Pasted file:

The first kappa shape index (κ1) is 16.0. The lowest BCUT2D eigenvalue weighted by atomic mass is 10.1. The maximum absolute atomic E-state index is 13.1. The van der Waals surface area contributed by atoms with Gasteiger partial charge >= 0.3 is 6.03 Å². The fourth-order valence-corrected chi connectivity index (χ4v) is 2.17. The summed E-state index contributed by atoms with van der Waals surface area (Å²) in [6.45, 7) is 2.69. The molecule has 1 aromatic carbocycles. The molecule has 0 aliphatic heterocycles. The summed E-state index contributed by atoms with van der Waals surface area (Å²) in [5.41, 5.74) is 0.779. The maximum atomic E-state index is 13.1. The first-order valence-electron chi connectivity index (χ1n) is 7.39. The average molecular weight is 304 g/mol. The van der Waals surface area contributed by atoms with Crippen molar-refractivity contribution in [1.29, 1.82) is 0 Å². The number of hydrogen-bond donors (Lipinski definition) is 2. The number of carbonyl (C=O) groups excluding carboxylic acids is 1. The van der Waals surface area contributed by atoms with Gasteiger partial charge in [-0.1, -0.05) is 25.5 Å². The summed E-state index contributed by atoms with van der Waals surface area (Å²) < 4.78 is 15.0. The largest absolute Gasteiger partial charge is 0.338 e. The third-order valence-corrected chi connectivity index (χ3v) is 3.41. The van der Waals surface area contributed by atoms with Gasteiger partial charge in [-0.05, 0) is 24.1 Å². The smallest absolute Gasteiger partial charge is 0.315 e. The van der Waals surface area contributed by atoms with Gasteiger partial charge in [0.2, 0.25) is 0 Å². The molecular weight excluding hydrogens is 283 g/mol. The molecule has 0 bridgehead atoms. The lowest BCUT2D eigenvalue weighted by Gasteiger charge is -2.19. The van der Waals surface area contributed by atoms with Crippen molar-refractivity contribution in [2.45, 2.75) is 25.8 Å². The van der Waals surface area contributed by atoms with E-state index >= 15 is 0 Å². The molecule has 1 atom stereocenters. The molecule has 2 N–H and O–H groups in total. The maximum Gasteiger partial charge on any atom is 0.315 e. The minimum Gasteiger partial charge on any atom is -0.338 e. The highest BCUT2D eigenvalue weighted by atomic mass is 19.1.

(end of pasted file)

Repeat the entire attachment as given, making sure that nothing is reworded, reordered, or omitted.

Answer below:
The first kappa shape index (κ1) is 16.0. The lowest BCUT2D eigenvalue weighted by atomic mass is 10.1. The maximum absolute atomic E-state index is 13.1. The van der Waals surface area contributed by atoms with Gasteiger partial charge >= 0.3 is 6.03 Å². The fourth-order valence-corrected chi connectivity index (χ4v) is 2.17. The summed E-state index contributed by atoms with van der Waals surface area (Å²) in [6.45, 7) is 2.69. The molecule has 1 aromatic carbocycles. The molecule has 0 aliphatic heterocycles. The summed E-state index contributed by atoms with van der Waals surface area (Å²) in [5.41, 5.74) is 0.779. The maximum atomic E-state index is 13.1. The first-order valence-electron chi connectivity index (χ1n) is 7.39. The average molecular weight is 304 g/mol. The van der Waals surface area contributed by atoms with Crippen molar-refractivity contribution in [1.29, 1.82) is 0 Å². The number of hydrogen-bond donors (Lipinski definition) is 2. The number of carbonyl (C=O) groups excluding carboxylic acids is 1. The van der Waals surface area contributed by atoms with Gasteiger partial charge in [-0.1, -0.05) is 25.5 Å². The summed E-state index contributed by atoms with van der Waals surface area (Å²) < 4.78 is 15.0. The largest absolute Gasteiger partial charge is 0.338 e. The third-order valence-corrected chi connectivity index (χ3v) is 3.41. The van der Waals surface area contributed by atoms with Gasteiger partial charge in [-0.05, 0) is 24.1 Å². The smallest absolute Gasteiger partial charge is 0.315 e. The van der Waals surface area contributed by atoms with Gasteiger partial charge in [0.2, 0.25) is 0 Å². The molecular weight excluding hydrogens is 283 g/mol. The molecule has 0 bridgehead atoms. The lowest BCUT2D eigenvalue weighted by Gasteiger charge is -2.19. The van der Waals surface area contributed by atoms with Crippen molar-refractivity contribution in [2.45, 2.75) is 25.8 Å². The van der Waals surface area contributed by atoms with E-state index >= 15 is 0 Å². The molecule has 1 atom stereocenters. The molecule has 2 N–H and O–H groups in total. The maximum Gasteiger partial charge on any atom is 0.315 e. The minimum Gasteiger partial charge on any atom is -0.338 e. The highest BCUT2D eigenvalue weighted by atomic mass is 19.1.